For SAL specifically, these learning resources were short lessons that introduced approaches to learning to the student (see Figure 3), as well as behavioural and cognitive techniques that they could incorporate into their daily routines at their own pace. There are over 100 curated resources (ranging from effective approaches to learning, mindset, well-being, and resilience) which have all gone through a rigorous process of inter-rater reliability for quality and appropriateness. Assessments, developed by academic faculty and staff with psychology backgrounds, evaluate whether students have understood the learning content..
Figure 3. Examples of learning resources.
Users of AdventureLEARN received a personalised list of learning resources based on their responses on the ALSI. For example, students who scored low on “Organised Approaches” may receive recommendations for resources on techniques such as time management and effective note-taking. This feature enabled time-poor students to be referred to materials relevant to their profile, rather than a generic list of learning resources.
AdventureLEARN also addressed the issue of students’ levels of motivation by targeting both intrinsic and extrinsic motivation, encouraging students to have a variety of engagement avenues with the intervention platform. The island (see Figure 1) was a visual game mechanic introduced to promote meaningful gamification through increased levels of intrinsic motivation (Nicholson, 2015; Tan & Hew, 2016). As students continually involve themselves with the learning resources offered, the island grows and develops in response. In essence, the island that students first see after logging in is a progress bar that tracks their growth. For extrinsic motivation, tangible rewards were offered in the form of vouchers (see Figure 4) that were redeemable after collecting enough AdventureLEARN coins. AdventureLEARN coins were earned when viewing learning resources and completing time-sensitive questionnaires.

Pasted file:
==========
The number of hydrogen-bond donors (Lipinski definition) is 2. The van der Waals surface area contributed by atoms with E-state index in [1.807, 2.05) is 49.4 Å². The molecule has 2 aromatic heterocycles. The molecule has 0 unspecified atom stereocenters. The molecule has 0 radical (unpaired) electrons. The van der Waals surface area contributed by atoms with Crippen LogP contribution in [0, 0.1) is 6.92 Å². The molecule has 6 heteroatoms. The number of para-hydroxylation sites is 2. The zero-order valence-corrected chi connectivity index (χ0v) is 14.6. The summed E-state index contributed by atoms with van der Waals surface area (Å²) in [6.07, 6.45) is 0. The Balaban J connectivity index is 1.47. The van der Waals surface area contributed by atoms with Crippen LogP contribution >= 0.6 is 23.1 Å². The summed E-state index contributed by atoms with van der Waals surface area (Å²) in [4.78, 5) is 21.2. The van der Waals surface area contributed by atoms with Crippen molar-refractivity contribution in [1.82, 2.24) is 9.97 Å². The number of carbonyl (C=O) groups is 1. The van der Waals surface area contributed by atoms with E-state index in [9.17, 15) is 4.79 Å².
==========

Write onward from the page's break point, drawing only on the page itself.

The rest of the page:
Figure 4. Redeemable vouchers for students when they have collected enough AdventureLEARN coins.
The three-factor ALSI (Entwistle & McCune, 2004), based on 12 items in the University of Helsinki’s HowULearn questionnaire (Parpala & Lindblom-Ylänne, 2012), was used to detect changes in students’ approaches to learning (see Appendix). All responses were on a 5-point Likert scale, ranging from “1 = Strongly Disagree” to “5 = Strongly Agree”. ALSI has been validated in the European and UK educational environments (e.g., Haarala-Muhonen et al., 2017; Mattick et al., 2004), as well as in Asian contexts (e.g., Ullah & Yasmeen, 2014).
For this study, the survey was validated for the local population via exploratory factor analysis. ALSI results were collected from SIT students as part of a freshmen survey conducted at the start of AY2019 for 762 first-year students. This data was tested with Bartlett’s test of sphericity and Kaiser-Meyer-Olkin measure of sampling adequacy. Bartlett’s test of sphericity was significant (p < .05) and the Kaiser-Meyer-Olkin measure of sampling adequacy was .79 (> .7), which showed that the data was suitable for factor analysis. Overall internal consistency of the ALSI was good, with Cronbach’s alpha of .75.
Factor loading and communalities